|Tue Feb 2 2010 13:54:41|
Former Employees Blog about eBay and PayPal
By: Ina Steiner
eBay has a search problem, according to the former Director of eBay Express North America. Adam Nash, now Vice President of Search & Platform Products at LinkedIn, blogged today about the difficulty shoppers have in finding products on eBay. Mr. Nash is qualified to discuss the issue - among his tasks at eBay: "Define product features and strategy for search classification & infrastructure supporting the eBay marketplace."
While there are plenty of eBay critics on the Internet, none are as interesting as the company's former employees. They have unique insights into the company culture, management thought-process, and approaches to technology and their blog posts offer the occasional glimpse into the inner workings of the company. Alan Lewis has blogged about cultural issues that impact strategy (link); Raghav Gupta about eBay search; Shripriya Mahesh about innovation at eBay; and Dave McClure blogged yesterday about PayPal's "password problem."
In Mr. Nash's blog post, "eBay's Value Problem is a Search Problem" (link), he explained that his friend, a Google engineer, could not find a particular Star Trek DVD set on eBay at a significantly lower price than he could find on Amazon.com, even though they existed. "(eBay) can never beat Amazon or traditional retailer e-commerce sites on trust and convenience. They can, however, beat them on price and selection. But customers have to be able to find those advantages to value them." (He was able to find the DVD set on eBay for $198 from a "top rated seller with returns" using some intricate search techniques.)
This was not Mr. Nash's first blog post about problems at eBay. In 2008, he wrote "A Eulogy for eBay Express" in which he covered in some detail "why eBay launched eBay Express, what we got right, what we got wrong, and why eBay Express likely doesn't fit with eBay's current strategy." The post is especially interesting this week, following eBay's announcement of changes coming at the end of March in which it pushes sellers into Store subscriptions. Mr. Nash explained eBay's premise in creating eBay Express, a fixed-price marketplace it launched in 2006 and closed in 2008:
"Our entire reason for building a separate site was because we believed that the changes needed for buyers and sellers in a massive fixed-price marketplace were not compatible with the experience of the traditional eBay auction site. As I used to tell buyers and sellers, we built eBay Express so that we would not have to change the auction experience that millions of buyers and sellers loved on eBay.com."
Raghav Gupta, a Research Scientist at eBay Research Labs from 2002 - 2008, built eBay's Related searches product in 2005 and agreed to an interview with AuctionBytes in 2008 after I spotted his blog post, "An Ode to eBay." He discussed eBay's search features and stated, "I think individual users should be able to choose the factors they want to sort/filter their result by, without anything being imposed. In that scenario, you will agree that the more factors available, the better. Imagine being able to combine keywords and factors as you see fit to create your own perfect search."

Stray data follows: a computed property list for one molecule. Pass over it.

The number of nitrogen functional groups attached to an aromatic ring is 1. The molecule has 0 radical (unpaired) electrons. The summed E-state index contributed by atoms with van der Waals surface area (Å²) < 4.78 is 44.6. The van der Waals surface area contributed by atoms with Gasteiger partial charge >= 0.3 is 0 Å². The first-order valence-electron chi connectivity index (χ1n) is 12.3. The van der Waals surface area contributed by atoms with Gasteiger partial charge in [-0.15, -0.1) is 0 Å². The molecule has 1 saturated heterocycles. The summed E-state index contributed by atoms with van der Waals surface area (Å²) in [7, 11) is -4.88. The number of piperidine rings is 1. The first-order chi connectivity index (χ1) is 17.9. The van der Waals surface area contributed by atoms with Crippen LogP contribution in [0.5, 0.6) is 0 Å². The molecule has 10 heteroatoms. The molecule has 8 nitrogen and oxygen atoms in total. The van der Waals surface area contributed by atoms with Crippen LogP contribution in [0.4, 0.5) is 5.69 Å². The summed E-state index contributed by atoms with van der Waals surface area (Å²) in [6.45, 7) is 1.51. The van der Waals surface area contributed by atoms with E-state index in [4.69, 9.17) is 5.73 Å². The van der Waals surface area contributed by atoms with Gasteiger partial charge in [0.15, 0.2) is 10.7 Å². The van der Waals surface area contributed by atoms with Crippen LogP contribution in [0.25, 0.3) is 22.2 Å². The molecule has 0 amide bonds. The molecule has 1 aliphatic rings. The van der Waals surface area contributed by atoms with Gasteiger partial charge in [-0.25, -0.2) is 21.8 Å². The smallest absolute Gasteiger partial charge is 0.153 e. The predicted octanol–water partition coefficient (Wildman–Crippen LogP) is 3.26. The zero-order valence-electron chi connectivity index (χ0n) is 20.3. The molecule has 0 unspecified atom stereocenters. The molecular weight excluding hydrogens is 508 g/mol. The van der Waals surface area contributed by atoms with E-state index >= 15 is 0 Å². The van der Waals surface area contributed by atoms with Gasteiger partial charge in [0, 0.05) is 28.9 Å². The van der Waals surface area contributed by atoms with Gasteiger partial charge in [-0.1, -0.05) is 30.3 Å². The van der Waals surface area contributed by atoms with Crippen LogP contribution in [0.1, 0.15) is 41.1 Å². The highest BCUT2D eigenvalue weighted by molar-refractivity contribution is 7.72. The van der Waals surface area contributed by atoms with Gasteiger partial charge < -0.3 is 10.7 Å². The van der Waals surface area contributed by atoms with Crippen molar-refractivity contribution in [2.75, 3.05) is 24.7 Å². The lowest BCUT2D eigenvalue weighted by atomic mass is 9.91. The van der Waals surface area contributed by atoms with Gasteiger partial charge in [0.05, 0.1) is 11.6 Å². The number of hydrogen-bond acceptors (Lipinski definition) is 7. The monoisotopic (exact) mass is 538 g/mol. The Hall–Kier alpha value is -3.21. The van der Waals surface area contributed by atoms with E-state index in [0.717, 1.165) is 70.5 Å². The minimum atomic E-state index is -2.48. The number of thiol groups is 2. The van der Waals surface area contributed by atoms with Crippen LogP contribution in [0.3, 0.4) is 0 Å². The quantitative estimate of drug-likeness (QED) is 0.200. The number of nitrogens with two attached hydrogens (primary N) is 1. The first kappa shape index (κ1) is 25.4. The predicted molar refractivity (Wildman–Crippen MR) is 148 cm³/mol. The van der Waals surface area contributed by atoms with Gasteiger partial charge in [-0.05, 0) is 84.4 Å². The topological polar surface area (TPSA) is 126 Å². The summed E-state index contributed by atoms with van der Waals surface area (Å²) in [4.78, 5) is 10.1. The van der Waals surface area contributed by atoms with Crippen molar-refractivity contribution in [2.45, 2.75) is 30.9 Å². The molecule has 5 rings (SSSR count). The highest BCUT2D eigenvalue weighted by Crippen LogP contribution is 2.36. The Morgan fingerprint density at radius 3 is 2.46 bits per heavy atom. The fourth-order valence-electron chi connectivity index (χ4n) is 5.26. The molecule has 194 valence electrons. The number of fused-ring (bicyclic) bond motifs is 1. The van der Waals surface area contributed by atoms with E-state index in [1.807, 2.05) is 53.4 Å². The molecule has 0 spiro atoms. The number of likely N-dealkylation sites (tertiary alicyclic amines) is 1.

He also said he believed that while there was a lot of good innovation happening at eBay in terms of demos and prototypes and contests, "hardly anything worthwhile ever makes it out."
But ex-eBayers are also concerned about potential signals they may send when they write about their former employer. Shripriya Mahesh, former Vice President of Corporate Strategy, recently bloggedabout eBay's lost opportunities in a post about the problems large corporations have in fostering innovation.
When I invited Ms. Mahesh to an interview to discuss her blog post last week, she declined, writing, "If I keep blogging about this topic, it will be seen as something more negative than constructive criticism and that is not my goal at all."
While eBay employees blogs may get passed around the user community when they are discovered, they generally don't make a big impact on the more general blogosphere. But former PayPal employee Dave McClure made a splash yesterday with a post about PayPal's "password problem." (Warning: his post includes cursing and is not suitable for children - link.)
Mr. McClure's post, which lit up the Twitter-sphere with retweets, was about what he saw as a necessary change in business models from CPM- or CPC-advertising to subscriptions and transactions (ecommerce, digital goods). In it, he revealed that the far-and-away number-one customer service problem and cost at PayPal was something called "forgotten password recovery." "That's a nice way to say that people can't remember their (expletive deleted) password." He went on to write that, "Password Friction at PayPal led to an unfortunate series of events which caused some signicant (sic) percentage of our users to HATE us with a PASSION that is usually reserved for politicians and lawyers."
Mr. McClure has been investing in early stage startups for years and recently launched his own venture fund and is well known in Silicon Valley.
It would be interesting to know what eBay's top management thinks of the perspective of former employees. Interestingly, eBay CEO John Donahoe himself once considered blogging. He consulted eBay's corporate blogger Richard Brewer-Hay, who advised Mr. Donahoe to leave his blogging to eBay's internal Intranet, and leave the public blogging to him on the eBay Ink blog.
Perhaps we'll have to wait until Mr. Donahoe leaves eBay to hear his thoughts (and perhaps rebuttals) on his former employees' critiques.